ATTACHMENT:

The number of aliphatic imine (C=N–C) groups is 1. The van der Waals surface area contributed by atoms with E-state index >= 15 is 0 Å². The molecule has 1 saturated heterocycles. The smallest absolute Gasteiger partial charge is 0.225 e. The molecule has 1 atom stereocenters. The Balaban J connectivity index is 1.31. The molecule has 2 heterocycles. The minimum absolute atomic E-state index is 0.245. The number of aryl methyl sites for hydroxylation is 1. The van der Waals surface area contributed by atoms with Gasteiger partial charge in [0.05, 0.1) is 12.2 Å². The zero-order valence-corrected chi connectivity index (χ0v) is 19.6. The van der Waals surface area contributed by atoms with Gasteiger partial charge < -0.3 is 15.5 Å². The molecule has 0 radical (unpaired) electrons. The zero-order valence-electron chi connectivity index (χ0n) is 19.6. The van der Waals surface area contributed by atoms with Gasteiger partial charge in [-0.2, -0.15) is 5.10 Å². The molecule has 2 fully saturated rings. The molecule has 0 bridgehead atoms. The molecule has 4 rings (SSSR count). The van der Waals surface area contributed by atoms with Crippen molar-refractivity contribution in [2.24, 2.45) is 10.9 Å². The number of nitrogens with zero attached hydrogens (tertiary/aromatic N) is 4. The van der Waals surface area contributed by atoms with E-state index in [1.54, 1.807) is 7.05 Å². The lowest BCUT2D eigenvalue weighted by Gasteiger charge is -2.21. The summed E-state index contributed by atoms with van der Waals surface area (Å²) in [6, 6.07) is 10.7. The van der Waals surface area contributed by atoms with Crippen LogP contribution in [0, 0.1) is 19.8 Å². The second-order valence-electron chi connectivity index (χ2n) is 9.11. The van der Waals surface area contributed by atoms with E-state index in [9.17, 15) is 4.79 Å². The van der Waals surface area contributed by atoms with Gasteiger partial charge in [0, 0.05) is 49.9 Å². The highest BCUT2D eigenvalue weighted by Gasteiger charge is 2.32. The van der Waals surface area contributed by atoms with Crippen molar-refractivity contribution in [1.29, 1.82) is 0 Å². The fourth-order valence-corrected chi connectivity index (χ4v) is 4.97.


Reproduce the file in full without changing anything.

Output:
The number of aliphatic imine (C=N–C) groups is 1. The van der Waals surface area contributed by atoms with E-state index >= 15 is 0 Å². The molecule has 1 saturated heterocycles. The smallest absolute Gasteiger partial charge is 0.225 e. The molecule has 1 atom stereocenters. The Balaban J connectivity index is 1.31. The molecule has 2 heterocycles. The minimum absolute atomic E-state index is 0.245. The number of aryl methyl sites for hydroxylation is 1. The van der Waals surface area contributed by atoms with Gasteiger partial charge in [0.05, 0.1) is 12.2 Å². The zero-order valence-corrected chi connectivity index (χ0v) is 19.6. The van der Waals surface area contributed by atoms with Gasteiger partial charge < -0.3 is 15.5 Å². The molecule has 0 radical (unpaired) electrons. The zero-order valence-electron chi connectivity index (χ0n) is 19.6. The van der Waals surface area contributed by atoms with Gasteiger partial charge in [-0.2, -0.15) is 5.10 Å². The molecule has 2 fully saturated rings. The molecule has 0 bridgehead atoms. The molecule has 4 rings (SSSR count). The van der Waals surface area contributed by atoms with Crippen molar-refractivity contribution in [2.24, 2.45) is 10.9 Å². The number of nitrogens with zero attached hydrogens (tertiary/aromatic N) is 4. The van der Waals surface area contributed by atoms with E-state index in [1.54, 1.807) is 7.05 Å². The lowest BCUT2D eigenvalue weighted by Gasteiger charge is -2.21. The summed E-state index contributed by atoms with van der Waals surface area (Å²) in [6, 6.07) is 10.7. The van der Waals surface area contributed by atoms with Crippen LogP contribution in [0, 0.1) is 19.8 Å². The second-order valence-electron chi connectivity index (χ2n) is 9.11. The van der Waals surface area contributed by atoms with E-state index in [9.17, 15) is 4.79 Å². The van der Waals surface area contributed by atoms with Gasteiger partial charge in [0, 0.05) is 49.9 Å². The highest BCUT2D eigenvalue weighted by Gasteiger charge is 2.32. The van der Waals surface area contributed by atoms with Crippen molar-refractivity contribution in [1.29, 1.82) is 0 Å². The fourth-order valence-corrected chi connectivity index (χ4v) is 4.97.